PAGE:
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Posted October 5, 2013

Book: Francis: A New World Pope
Author: Michel Cool
Wm. E. Eerdman's, Grand Rapids, Michigan/Cambridge, UK. 2013. Pp. 120

An Excerpt from the Jacket:

Who is this new Pope -- really?

In Francis, a New World Pope, Michel Cool surveys Pope Francis' journey to the papacy, his convictions, his personality, his writings, and the daunting challenges facing him -- governance of the church, interfaith relations, new evangelization in secularized societies, the worldwide economic crisis, and many more.

Peppered throughout with anecdotes that demonstrate the humanity of Pope Francis --- and his sensitivity to those who are most distant from the Church --- this book paints a vibrant portrait of the man whose motto is Miserando atque eligendo: "lowly but chosen."

A New Style of Papacy

"The style is the man," as Georges-Louis Leclerc de Buffon, an eighteenth-century French naturalist, famously said. In this sense, Pope Francis wasted no time in overturning entrenched Vatican custom by keeping and even asserting his own, no-frills style: a simple man with an easy, spontaneous connection to people. After Joseph Ratzinger's discreet, intellectual pontificate, the one inaugurated by Jorge Mario Bergoglio struck an entirely different note, making a clear change. The two men are fundamentally different. While both come from humble backgrounds, their experiences are quite divergent.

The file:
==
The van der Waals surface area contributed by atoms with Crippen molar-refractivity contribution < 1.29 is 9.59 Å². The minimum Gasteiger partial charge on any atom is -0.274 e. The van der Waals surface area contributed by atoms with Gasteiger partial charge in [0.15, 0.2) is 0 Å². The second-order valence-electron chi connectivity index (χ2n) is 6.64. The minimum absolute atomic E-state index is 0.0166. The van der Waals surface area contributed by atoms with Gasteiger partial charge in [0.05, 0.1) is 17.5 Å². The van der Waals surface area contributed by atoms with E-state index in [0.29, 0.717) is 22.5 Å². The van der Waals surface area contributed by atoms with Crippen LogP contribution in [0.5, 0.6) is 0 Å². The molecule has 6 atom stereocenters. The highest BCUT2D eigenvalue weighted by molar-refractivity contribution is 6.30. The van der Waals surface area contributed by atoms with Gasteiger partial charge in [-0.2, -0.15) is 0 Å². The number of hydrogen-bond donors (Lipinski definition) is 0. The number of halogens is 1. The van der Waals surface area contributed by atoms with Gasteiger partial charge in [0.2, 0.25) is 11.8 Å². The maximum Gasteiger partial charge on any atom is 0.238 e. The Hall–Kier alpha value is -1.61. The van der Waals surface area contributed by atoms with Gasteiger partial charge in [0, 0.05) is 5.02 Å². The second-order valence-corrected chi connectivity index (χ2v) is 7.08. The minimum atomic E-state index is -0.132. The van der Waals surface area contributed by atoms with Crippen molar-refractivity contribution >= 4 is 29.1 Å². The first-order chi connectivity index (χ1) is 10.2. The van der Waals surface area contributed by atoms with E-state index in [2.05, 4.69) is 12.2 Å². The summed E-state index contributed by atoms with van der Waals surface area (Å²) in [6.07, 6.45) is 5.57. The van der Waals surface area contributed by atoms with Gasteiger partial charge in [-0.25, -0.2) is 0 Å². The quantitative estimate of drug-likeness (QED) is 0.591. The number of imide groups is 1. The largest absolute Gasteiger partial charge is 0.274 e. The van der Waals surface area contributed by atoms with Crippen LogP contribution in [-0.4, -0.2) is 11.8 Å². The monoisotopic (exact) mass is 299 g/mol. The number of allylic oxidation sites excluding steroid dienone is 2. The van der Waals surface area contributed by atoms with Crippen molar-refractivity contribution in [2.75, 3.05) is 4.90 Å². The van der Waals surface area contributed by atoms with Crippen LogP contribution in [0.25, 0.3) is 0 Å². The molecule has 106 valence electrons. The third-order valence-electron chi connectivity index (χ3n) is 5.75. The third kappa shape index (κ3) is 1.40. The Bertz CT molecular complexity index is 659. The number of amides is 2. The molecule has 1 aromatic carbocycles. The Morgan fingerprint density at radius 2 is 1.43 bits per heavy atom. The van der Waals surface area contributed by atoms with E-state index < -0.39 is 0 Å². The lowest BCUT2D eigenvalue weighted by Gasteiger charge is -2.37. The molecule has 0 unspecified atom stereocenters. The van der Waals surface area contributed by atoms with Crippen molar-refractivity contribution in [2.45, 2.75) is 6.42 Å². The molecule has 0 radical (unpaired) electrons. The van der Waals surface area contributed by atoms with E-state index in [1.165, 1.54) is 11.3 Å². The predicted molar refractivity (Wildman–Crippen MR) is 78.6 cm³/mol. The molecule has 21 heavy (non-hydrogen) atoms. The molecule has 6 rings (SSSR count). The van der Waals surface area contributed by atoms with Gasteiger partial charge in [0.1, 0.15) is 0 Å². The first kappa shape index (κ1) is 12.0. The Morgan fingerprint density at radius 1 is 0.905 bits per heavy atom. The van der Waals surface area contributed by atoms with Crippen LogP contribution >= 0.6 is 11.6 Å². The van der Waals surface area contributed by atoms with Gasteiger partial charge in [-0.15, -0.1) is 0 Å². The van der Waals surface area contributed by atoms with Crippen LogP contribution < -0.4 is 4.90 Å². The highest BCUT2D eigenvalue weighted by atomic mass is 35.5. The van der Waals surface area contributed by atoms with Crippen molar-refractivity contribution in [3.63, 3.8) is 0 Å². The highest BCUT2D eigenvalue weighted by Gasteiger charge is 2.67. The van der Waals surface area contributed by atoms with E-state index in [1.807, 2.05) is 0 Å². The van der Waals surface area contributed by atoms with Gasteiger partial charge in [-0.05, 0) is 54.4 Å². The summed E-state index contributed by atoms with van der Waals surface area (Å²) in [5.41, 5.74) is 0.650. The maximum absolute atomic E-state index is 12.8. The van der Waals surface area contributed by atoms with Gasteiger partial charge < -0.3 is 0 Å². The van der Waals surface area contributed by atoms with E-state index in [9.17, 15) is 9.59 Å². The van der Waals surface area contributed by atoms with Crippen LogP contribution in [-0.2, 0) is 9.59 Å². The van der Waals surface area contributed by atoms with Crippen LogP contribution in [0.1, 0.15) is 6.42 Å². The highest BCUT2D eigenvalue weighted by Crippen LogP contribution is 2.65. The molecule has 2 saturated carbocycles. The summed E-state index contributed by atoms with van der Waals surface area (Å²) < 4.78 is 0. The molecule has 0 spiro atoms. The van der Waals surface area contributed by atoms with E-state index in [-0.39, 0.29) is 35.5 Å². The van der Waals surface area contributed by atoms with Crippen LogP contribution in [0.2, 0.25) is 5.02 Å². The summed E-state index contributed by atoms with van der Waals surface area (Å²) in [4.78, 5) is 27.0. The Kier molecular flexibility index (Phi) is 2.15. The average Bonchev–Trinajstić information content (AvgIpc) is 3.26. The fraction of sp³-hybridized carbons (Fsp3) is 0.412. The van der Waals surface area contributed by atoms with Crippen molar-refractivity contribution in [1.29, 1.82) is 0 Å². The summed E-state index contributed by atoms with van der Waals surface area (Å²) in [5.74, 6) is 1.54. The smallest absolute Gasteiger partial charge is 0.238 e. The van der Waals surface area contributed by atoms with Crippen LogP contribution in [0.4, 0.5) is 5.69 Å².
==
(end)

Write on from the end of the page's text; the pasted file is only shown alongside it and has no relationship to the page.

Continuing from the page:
Ratzinger was shaped by his long experience as a university professor, and by a temperament that led him to seek solitude, to prefer reading and writing in a quiet study or library. Bergoglio, on the other hand, a sincere, although discreet, person, has always enjoyed reaching out to people, and is always eager to start a dialogue. One is a man of ideas and meditative thought, the other is more open to others and to action. But they both enjoy an intense spiritual life steeped in prayer and are attracted to monastic life. Who knows? Perhaps Pope Francis will enjoy going for a stroll with his predecessor in the Vatican's conventual cloister where he now lives in monk-like reclusion.

In any case, Benedict's resignation will make it easier for his successor to adjust the office to appear less monarchic, and more human and accessible. One could say that by choosing to abandon his Petrine ministry, Benedict actually freed his successor of a certain number of constraints and taboos that hitherto had prevented popes from being more themselves. So a radically new papacy is there for the inventing, thanks to successive initiatives of the departing and the arriving pontiffs. What's more, by taking the name Francis, the new bishop of Rome has given a kind of pledge to those --- both within the Church and outside it -- who long to see the Vatican present itself in a way that is in greater conformance with the simplicity, humility, and poverty that the gospel elevates to the role of paths to heaven on earth.

Table of Contents:

Preface: Mercy on the March

1. Francis and the seagull

2. Ten pressing matters: modernizing the curia; rekindling evangelization; a new style of papacy; relations with Beijing; the Lefebvrian quarrel; interfaith dialogue; redefining ecumenism; violence against Christians; liberalization of morals; the worldwide economic crisis.

3. Pope Francis in his own words

4. The Pope we have been waiting for